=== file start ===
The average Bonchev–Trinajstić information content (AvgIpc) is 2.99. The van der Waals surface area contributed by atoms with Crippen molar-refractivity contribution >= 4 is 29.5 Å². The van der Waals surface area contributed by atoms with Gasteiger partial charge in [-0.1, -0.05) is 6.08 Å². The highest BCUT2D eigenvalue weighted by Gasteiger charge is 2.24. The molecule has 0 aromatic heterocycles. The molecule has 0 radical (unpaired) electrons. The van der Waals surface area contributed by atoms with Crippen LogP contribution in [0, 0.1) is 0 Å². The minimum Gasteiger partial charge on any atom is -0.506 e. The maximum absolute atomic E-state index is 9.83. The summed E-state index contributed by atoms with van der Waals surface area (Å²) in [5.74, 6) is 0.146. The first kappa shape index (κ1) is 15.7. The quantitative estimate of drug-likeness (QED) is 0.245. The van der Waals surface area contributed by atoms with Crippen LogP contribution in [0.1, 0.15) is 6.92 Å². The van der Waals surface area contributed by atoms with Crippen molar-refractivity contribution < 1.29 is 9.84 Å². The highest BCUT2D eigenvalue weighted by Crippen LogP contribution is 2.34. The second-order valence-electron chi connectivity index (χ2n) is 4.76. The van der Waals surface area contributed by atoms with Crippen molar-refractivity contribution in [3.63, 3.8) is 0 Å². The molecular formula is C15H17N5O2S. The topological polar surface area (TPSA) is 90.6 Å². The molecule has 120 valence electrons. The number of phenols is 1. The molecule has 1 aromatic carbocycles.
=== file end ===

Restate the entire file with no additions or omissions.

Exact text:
The average Bonchev–Trinajstić information content (AvgIpc) is 2.99. The van der Waals surface area contributed by atoms with Crippen molar-refractivity contribution >= 4 is 29.5 Å². The van der Waals surface area contributed by atoms with Gasteiger partial charge in [-0.1, -0.05) is 6.08 Å². The highest BCUT2D eigenvalue weighted by Gasteiger charge is 2.24. The molecule has 0 aromatic heterocycles. The molecule has 0 radical (unpaired) electrons. The van der Waals surface area contributed by atoms with Crippen LogP contribution in [0, 0.1) is 0 Å². The minimum Gasteiger partial charge on any atom is -0.506 e. The maximum absolute atomic E-state index is 9.83. The summed E-state index contributed by atoms with van der Waals surface area (Å²) in [5.74, 6) is 0.146. The first kappa shape index (κ1) is 15.7. The quantitative estimate of drug-likeness (QED) is 0.245. The van der Waals surface area contributed by atoms with Crippen LogP contribution in [0.1, 0.15) is 6.92 Å². The van der Waals surface area contributed by atoms with Crippen molar-refractivity contribution < 1.29 is 9.84 Å². The highest BCUT2D eigenvalue weighted by Crippen LogP contribution is 2.34. The second-order valence-electron chi connectivity index (χ2n) is 4.76. The van der Waals surface area contributed by atoms with Crippen molar-refractivity contribution in [3.63, 3.8) is 0 Å². The molecular formula is C15H17N5O2S. The topological polar surface area (TPSA) is 90.6 Å². The molecule has 120 valence electrons. The number of phenols is 1. The molecule has 1 aromatic carbocycles.